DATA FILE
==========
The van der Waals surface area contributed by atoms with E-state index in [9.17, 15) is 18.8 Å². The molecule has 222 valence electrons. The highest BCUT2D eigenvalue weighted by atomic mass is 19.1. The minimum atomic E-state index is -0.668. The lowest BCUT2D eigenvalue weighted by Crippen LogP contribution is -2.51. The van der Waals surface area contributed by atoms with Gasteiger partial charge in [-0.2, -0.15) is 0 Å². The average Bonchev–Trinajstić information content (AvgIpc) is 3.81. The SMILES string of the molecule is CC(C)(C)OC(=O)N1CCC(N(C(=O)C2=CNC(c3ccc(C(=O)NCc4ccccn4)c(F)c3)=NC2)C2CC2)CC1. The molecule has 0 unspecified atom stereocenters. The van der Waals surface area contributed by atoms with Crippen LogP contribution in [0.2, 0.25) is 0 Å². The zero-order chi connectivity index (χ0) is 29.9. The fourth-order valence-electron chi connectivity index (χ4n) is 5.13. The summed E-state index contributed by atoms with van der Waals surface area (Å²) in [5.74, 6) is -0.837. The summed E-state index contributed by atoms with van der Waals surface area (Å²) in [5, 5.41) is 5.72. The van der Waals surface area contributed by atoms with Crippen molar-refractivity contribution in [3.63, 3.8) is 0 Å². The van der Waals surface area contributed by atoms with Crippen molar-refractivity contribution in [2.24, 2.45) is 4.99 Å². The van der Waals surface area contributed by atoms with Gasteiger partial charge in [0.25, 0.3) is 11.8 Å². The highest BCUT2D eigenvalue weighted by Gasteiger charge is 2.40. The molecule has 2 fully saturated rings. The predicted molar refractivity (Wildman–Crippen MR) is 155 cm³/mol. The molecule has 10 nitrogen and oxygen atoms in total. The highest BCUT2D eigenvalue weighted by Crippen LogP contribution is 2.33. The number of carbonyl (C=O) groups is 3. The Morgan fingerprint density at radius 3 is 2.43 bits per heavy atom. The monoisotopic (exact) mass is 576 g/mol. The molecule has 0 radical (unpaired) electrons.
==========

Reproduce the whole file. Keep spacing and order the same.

The van der Waals surface area contributed by atoms with E-state index in [9.17, 15) is 18.8 Å². The molecule has 222 valence electrons. The highest BCUT2D eigenvalue weighted by atomic mass is 19.1. The minimum atomic E-state index is -0.668. The lowest BCUT2D eigenvalue weighted by Crippen LogP contribution is -2.51. The van der Waals surface area contributed by atoms with Gasteiger partial charge in [-0.2, -0.15) is 0 Å². The average Bonchev–Trinajstić information content (AvgIpc) is 3.81. The SMILES string of the molecule is CC(C)(C)OC(=O)N1CCC(N(C(=O)C2=CNC(c3ccc(C(=O)NCc4ccccn4)c(F)c3)=NC2)C2CC2)CC1. The molecule has 0 unspecified atom stereocenters. The van der Waals surface area contributed by atoms with Crippen LogP contribution in [0.2, 0.25) is 0 Å². The zero-order chi connectivity index (χ0) is 29.9. The fourth-order valence-electron chi connectivity index (χ4n) is 5.13. The summed E-state index contributed by atoms with van der Waals surface area (Å²) in [5.74, 6) is -0.837. The summed E-state index contributed by atoms with van der Waals surface area (Å²) in [5, 5.41) is 5.72. The van der Waals surface area contributed by atoms with Crippen molar-refractivity contribution in [3.63, 3.8) is 0 Å². The van der Waals surface area contributed by atoms with Crippen molar-refractivity contribution in [2.24, 2.45) is 4.99 Å². The van der Waals surface area contributed by atoms with Gasteiger partial charge in [0.25, 0.3) is 11.8 Å². The highest BCUT2D eigenvalue weighted by Gasteiger charge is 2.40. The molecule has 2 fully saturated rings. The predicted molar refractivity (Wildman–Crippen MR) is 155 cm³/mol. The molecule has 10 nitrogen and oxygen atoms in total. The highest BCUT2D eigenvalue weighted by Crippen LogP contribution is 2.33. The number of carbonyl (C=O) groups is 3. The Morgan fingerprint density at radius 3 is 2.43 bits per heavy atom. The monoisotopic (exact) mass is 576 g/mol. The molecule has 0 radical (unpaired) electrons.